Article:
Clarkson: the c-word that counts is ‘context’

The hysteria over his 'n-word' mumble marks a new stage in the war on words.

Mick Hume

Mick Hume

Topics Culture

Some of us might normally not much care whether celebrity bell-end Jeremy Clarkson continues to present Top Gear on the BBC. But we should be concerned about the implications of the demand that he be censored or sacked for allegedly using the ‘n-word’.

Clarkson found himself in this media car crash last week after the Daily Mirror got a hold of some unreleased Top Gear footage from a few years ago, in which he recites the old playground rhyme ‘Eeny, meeny, miny, moe…’ to choose between two sports cars, and twice mumbles through the part where his (and my) generation of schoolchildren might have said ‘catch a nigger by his toe’. Some ‘experts’ claimed to be certain that he actually used the n-word.

A predictable furore followed, with Clarkson first denying he had ever used that word and then, under orders from BBC bosses, issuing a grovelling video apology for offending anybody in the first place. In his Sun column on Saturday, Clarkson insisted that he often used the f-word and the c-word, but never the n-word. However, he revealed he had ‘been told by the BBC that if I make one more offensive remark, anywhere, at any time, I will be sacked. And even the angel Gabriel would struggle to survive with that hanging over his head.’

In all the overblown controversy over a snippet of never-seen video from the BBC archives, the most objectionable words were surely not Clarkson’s inaudible mumblings. They were the clear and unambiguous statement made by Harriet Harman MP, deputy leader of the Labour Party. In a post on Twitter (where else would a politician say Something Important these days?), Harman declared that ‘Anybody who uses the n-word in public or private in whatever context has no place in the British Broadcasting Corporation’.

Harman’s intervention captured the intolerant essence of those calling for Clarkson’s (admittedly swollen) head. For today’s free-speech police, there is no difference between saying something ‘in public or private’, or presumably saying it in your own head. Most importantly, they insist that somebody like Clarkson should be censored or sacked for using an offensive word ‘in whatever context’ – which, in his case, apparently includes thinking it while trying to avoid saying it.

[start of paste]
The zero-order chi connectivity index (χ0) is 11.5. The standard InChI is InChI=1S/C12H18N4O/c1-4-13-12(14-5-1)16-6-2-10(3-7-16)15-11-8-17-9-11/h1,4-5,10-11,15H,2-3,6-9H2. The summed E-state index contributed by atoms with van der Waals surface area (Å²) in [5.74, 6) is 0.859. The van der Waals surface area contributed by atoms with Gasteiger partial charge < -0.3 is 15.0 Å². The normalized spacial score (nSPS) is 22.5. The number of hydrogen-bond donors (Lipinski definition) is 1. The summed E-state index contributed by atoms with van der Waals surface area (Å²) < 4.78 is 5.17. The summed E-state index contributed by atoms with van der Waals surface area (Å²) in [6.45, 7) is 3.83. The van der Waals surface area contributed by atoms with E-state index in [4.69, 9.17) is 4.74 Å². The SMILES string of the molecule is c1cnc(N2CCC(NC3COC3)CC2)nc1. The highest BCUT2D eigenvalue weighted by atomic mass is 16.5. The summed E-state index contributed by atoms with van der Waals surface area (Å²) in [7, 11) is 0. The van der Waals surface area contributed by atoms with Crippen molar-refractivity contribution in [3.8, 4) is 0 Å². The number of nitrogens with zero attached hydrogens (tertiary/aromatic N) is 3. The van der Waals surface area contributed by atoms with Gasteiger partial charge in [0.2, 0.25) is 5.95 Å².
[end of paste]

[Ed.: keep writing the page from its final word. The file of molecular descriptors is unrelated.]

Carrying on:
This illiberal idiocy drives an SUV through the principles of liberty and justice. The specific context in which anybody uses language matters. We properly judge people not merely by the words they use, but by what they mean. Common sense should suggest that mumbling a nursery rhyme – and then trying to ensure that nobody sees the film of your mumble – is in no way comparable to shouting the n-word at a black person in the street.

Yet such common-sense views seemingly have no place in our public life today. British law now decrees that if anybody at all interprets any word or deed as racist then it is a hate crime, regardless of the intention of the ‘offender’. Some have joked in recent days that the c-word the elite seem to find most offensive is ‘Clarkson’. The c-word they seem keenest to see removed from the language, however, is ‘context’.

The battleground in the free-speech wars has shifted in recent years. Once the censors sought to repress political and cultural ideas that they found dangerous, these days they want to outlaw a lengthening list of specific words that they find offensive, ‘whatever the context’. As I noted on spiked five years ago, ‘Now it’s a war on words’, in which the focus of censorship is not on ideas but on ‘words that nobody is apparently allowed to use in any circumstances, whatever they meant by them, and regardless of whether they are spoken in public or private – or even inside somebody’s own head’. Over the past five years, that context-free war on words has escalated, with the Clarkson carry-on only the latest battle. The notion that words themselves can be seen as inherently evil looks like a modern version of the superstitious belief, popular in the Middle Ages, that there were ‘words of power’ which, whether uttered as a prayer, a spell or a curse, could themselves alter real lives and situations.